These Are The Seminal Albums of Eminem

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All right little ones; it’s time for bed. Your virgin minds aren’t ready for the corruption that is Eminem. Defiant, belligerent, deranged, and critically more astute than your parents would expect from a rapper. This man essentially raised the bar,entirely disregarding prudence and social convention. “How?” you ask. Well, if you actually do have to ask, then go to bed like the little ones. When you wake up, hand over your citizenship and go find a home with the wolves somewhere. Maybe that’d be more suiting.

Anyway, I present the epitome of absurdity, the pinnacle of graphic language, imaginative, vibrant, and vivid, and our generation’s social apex of controversy. I present Eminem at his most intense, occasionally absurd, and consistently in your face, with these, his top 5 albums.

5 Recovery

Best Tracks: “The Song Remains the Same,” “The Rain Song,” “D’yer Mak’er,” “No Quarter” With experience comes maturity. With maturity comes wisdom. Maybe these aren’t words you find apt for Eminem. Nonetheless, Recovery is much more introspective than previous works. Another winner of a Grammy for Best Rap Album, this one continues to push boundaries, but in a significantly more humble manner. “Not Afraid” conveys the typical reproach toward expectation and criticism, while “Going Through Changes” reveals exhaustion and frustration. I highly recommend checking out the Saturday Night Live performance of “No Love” featuring Lil’ Wayne.

4 Encore

I’m surprised in myself. I’ve come too far in this article to have not brought up Kim, Eminem’s ex-wife. Whether killing her, screaming at her, or bitching about her, Eminem incorporates her in a good majority of his material. “Puke” is a damn fine example. “Crazy in Love” is another. “Ass Like That” is lewd and degenerate, but it’s cartoonish and comical. “Like Toy Soldiers” showcases a more sentimental side considering a wealth of stress, and “Mockingbird” follows suit, presenting a softer side for his daughter.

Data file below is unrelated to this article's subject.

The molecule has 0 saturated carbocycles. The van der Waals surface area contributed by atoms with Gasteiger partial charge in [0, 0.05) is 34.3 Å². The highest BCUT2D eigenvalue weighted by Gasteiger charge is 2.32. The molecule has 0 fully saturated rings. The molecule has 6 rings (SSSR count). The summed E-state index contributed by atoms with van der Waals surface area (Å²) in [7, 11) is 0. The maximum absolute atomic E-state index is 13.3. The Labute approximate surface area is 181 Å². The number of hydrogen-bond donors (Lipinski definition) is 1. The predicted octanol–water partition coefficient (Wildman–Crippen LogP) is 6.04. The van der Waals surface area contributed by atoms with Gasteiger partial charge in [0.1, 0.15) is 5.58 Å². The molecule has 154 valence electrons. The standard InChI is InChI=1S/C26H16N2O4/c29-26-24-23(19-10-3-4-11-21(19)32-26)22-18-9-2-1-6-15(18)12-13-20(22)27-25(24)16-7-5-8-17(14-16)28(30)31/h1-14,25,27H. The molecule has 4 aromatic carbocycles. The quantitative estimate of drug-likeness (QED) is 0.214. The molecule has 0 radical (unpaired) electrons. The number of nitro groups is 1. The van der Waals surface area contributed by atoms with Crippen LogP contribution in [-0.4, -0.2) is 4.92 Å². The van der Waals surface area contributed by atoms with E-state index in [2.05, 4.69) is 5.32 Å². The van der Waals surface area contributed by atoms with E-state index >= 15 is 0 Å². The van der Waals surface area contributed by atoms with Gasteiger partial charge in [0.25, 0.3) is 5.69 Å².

3 The Marshall Mathers LP

Best Tracks: “Rock ‘n’ Roll,” “Stairway to Heaven,” “Going to California,” “When the Levee Breaks” So his debut album was a flop, and The Slim Shady LP, which is commonly regarded as his debut, was extremely over the top, animated, and all around ridiculous. With The Marshal Mathers LP, it appears as though Eminem is taking a slightly more serious approach. Albeit salacious, illustrative, and ferocious, he’s addressing real life issues a little more directly. “Stan” handles stardom, obsessed fans, and depression, “Who Knew,” also tackling the consequence of stardom, raises the debate of responsibility over children’s influences, and “The Way I Am” denounces said responsibility by pointing blame at the parents and critics. This album shines a blinding light on the topic of free speech.

2 The Eminem Show

Who else do you know is so loved and so hated at the same time? There was a time when it felt as though one man could single handedly tear the country apart. An entertainer. Unbelievable. Despite the contention, or possibly attributable to it, this, his fourth album, was the best selling album of 2002, won a Grammy for Album of the Year and another for Best Rap Album. It could be that he toned things down significantly. Severely less misogynistic, this album provides a glimpse of a more grounded, human Eminem. “Cleaning Out My Closet” hashes out some issues from his childhood, and “Sing for the Moment”, sampling Aerosmith’s “Dream On”, analyzes his position and status in society; common themes for his material.

1 The Slim Shady LP

The world was not ready for this. An alter ego, a pill habit, domestic violence… Regardless of what was expected, they bought it up, earning the album quadruple-Platinum status and a Grammy for Best Rap Album. “Hi My Name Is” introduces us to Slim Shady and does a pretty decent job of surmising the insanity the world has just unleashed upon itself. Until “’97 Bonny and Clyde” you would’ve had to look to film for the madness of a father-daughter duo dumping moms body off. “Role Model” ironically expresses his dismay for the controversy whilst simultaneously instigating it, and “Guilty Conscience” featuring Dr. Dre portrays a series of moral dilemmas and the duality of good and evil in a menacingly delightful way.

So he’s basically the king of controversy. He obviously thrives off commotion with a blithe disregard for disparagement. Like Eminem, I am completely unconcerned with your opinion. If you are adamant, however, about forcing your thoughts on me, then go ahead and post something. Just don’t get carried away.

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